The future of cancer treatment could lie among rows of files tucked in a room labelled "Research" at the Cotton-O'Neil Cancer Center.
Nurse Anita Leonard, RN, remembers a time when the promise they held didn't seem so real. She says when she started in oncology some 30 years ago, "it was not a pleasant time for cancer patients."
Leonard says, back then, there weren't many options for treating cancers - sometimes no options if the form was rare. Plus, there were few to no medications to lessen the nausea and other side effects of treatments.
Today, she's seeing the fruits of early efforts in research and clinical trials, and she's on the frontlines of creating more breakthroughs. She facilitates the Cotton-O'Neil Cancer Center's participation in research trials through the Southwest Oncology Group. The facility has 74 open right now. Leonard says some of them are trying new medications, others are using new medications in combination with standard treatments and others are using standard treatments in new ways. Some even study ways to prevent cancer.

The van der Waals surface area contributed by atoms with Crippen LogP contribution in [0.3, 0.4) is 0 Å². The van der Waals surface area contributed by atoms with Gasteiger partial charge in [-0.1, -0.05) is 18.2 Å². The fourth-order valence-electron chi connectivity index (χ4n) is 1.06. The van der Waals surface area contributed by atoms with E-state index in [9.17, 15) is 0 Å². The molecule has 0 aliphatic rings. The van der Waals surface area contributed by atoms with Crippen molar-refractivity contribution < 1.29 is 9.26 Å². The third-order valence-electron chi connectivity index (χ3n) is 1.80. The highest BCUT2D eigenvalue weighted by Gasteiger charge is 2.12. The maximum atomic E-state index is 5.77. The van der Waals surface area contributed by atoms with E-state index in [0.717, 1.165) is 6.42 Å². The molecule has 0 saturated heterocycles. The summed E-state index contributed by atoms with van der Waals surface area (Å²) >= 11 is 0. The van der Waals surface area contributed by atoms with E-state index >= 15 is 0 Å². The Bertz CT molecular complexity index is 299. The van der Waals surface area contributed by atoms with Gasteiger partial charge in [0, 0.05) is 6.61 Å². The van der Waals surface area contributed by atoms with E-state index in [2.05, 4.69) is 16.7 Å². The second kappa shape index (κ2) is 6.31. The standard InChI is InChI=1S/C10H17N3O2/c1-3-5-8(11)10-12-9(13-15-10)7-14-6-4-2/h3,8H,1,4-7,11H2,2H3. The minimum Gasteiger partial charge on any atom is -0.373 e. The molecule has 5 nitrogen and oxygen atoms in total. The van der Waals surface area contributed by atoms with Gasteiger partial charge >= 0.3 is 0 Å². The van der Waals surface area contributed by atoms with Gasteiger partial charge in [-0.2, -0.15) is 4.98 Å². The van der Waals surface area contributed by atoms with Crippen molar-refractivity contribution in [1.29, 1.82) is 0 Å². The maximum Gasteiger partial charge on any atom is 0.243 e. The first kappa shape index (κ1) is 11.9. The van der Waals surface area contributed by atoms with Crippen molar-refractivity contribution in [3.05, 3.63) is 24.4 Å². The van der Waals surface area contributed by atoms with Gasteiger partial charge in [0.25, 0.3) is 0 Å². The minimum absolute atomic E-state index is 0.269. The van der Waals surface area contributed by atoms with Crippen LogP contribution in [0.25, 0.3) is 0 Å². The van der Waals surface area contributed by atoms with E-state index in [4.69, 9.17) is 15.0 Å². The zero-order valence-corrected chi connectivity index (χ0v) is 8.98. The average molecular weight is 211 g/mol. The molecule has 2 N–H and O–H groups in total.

The dedication is going further. In January, Cotton-O'Neil joined the Midwest Cancer Alliance, giving patients access to some 150 more trials through the University of Kansas.
The trials have led to new medications, giving patients several options, and in some cases, curing them.
Still, work remains. Leonard says if it can't be entirely prevented or cured, the dream is to at least control it. She says a pill that would stop tumor growth and make cancer a chronic condition instead of a fatal disease would be a great place to be.
Stand Up 2 Cancer
You're invited to "Stand Up 2 Cancer" Friday night. The three major television networks are airing a star-studded fundraising effort for cancer research. It will be seen from 7 to 8 pm on WIBW-TV.
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